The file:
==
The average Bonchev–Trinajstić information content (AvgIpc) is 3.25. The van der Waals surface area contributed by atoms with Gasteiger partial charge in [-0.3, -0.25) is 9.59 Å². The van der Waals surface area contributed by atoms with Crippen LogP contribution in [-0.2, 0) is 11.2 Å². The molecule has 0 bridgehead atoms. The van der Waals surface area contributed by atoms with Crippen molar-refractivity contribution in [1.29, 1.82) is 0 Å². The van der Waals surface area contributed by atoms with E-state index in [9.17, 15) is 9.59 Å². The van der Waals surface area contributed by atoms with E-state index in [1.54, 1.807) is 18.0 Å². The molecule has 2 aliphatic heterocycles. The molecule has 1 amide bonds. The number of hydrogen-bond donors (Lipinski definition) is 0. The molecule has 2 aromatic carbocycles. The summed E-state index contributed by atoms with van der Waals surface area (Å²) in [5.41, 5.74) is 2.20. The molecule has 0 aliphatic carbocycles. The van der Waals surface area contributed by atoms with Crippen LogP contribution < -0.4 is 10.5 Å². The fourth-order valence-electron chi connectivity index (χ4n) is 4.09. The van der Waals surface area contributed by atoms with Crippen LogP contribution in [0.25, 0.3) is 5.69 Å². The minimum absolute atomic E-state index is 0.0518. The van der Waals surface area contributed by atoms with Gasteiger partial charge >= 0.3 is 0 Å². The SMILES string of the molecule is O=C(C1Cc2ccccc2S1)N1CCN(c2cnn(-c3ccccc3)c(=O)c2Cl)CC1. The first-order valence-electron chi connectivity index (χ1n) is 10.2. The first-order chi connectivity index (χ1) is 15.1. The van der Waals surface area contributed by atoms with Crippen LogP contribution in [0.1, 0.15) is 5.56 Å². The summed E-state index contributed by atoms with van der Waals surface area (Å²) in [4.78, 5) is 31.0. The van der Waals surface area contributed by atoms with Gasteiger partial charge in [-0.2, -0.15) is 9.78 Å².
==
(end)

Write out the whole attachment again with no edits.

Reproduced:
The average Bonchev–Trinajstić information content (AvgIpc) is 3.25. The van der Waals surface area contributed by atoms with Gasteiger partial charge in [-0.3, -0.25) is 9.59 Å². The van der Waals surface area contributed by atoms with Crippen LogP contribution in [-0.2, 0) is 11.2 Å². The molecule has 0 bridgehead atoms. The van der Waals surface area contributed by atoms with Crippen molar-refractivity contribution in [1.29, 1.82) is 0 Å². The van der Waals surface area contributed by atoms with E-state index in [9.17, 15) is 9.59 Å². The van der Waals surface area contributed by atoms with E-state index in [1.54, 1.807) is 18.0 Å². The molecule has 2 aliphatic heterocycles. The molecule has 1 amide bonds. The number of hydrogen-bond donors (Lipinski definition) is 0. The molecule has 2 aromatic carbocycles. The summed E-state index contributed by atoms with van der Waals surface area (Å²) in [5.41, 5.74) is 2.20. The molecule has 0 aliphatic carbocycles. The van der Waals surface area contributed by atoms with Crippen LogP contribution < -0.4 is 10.5 Å². The fourth-order valence-electron chi connectivity index (χ4n) is 4.09. The van der Waals surface area contributed by atoms with Crippen LogP contribution in [0.25, 0.3) is 5.69 Å². The minimum absolute atomic E-state index is 0.0518. The van der Waals surface area contributed by atoms with Gasteiger partial charge >= 0.3 is 0 Å². The SMILES string of the molecule is O=C(C1Cc2ccccc2S1)N1CCN(c2cnn(-c3ccccc3)c(=O)c2Cl)CC1. The first-order valence-electron chi connectivity index (χ1n) is 10.2. The first-order chi connectivity index (χ1) is 15.1. The van der Waals surface area contributed by atoms with Crippen LogP contribution in [0.1, 0.15) is 5.56 Å². The summed E-state index contributed by atoms with van der Waals surface area (Å²) in [4.78, 5) is 31.0. The van der Waals surface area contributed by atoms with Gasteiger partial charge in [-0.2, -0.15) is 9.78 Å².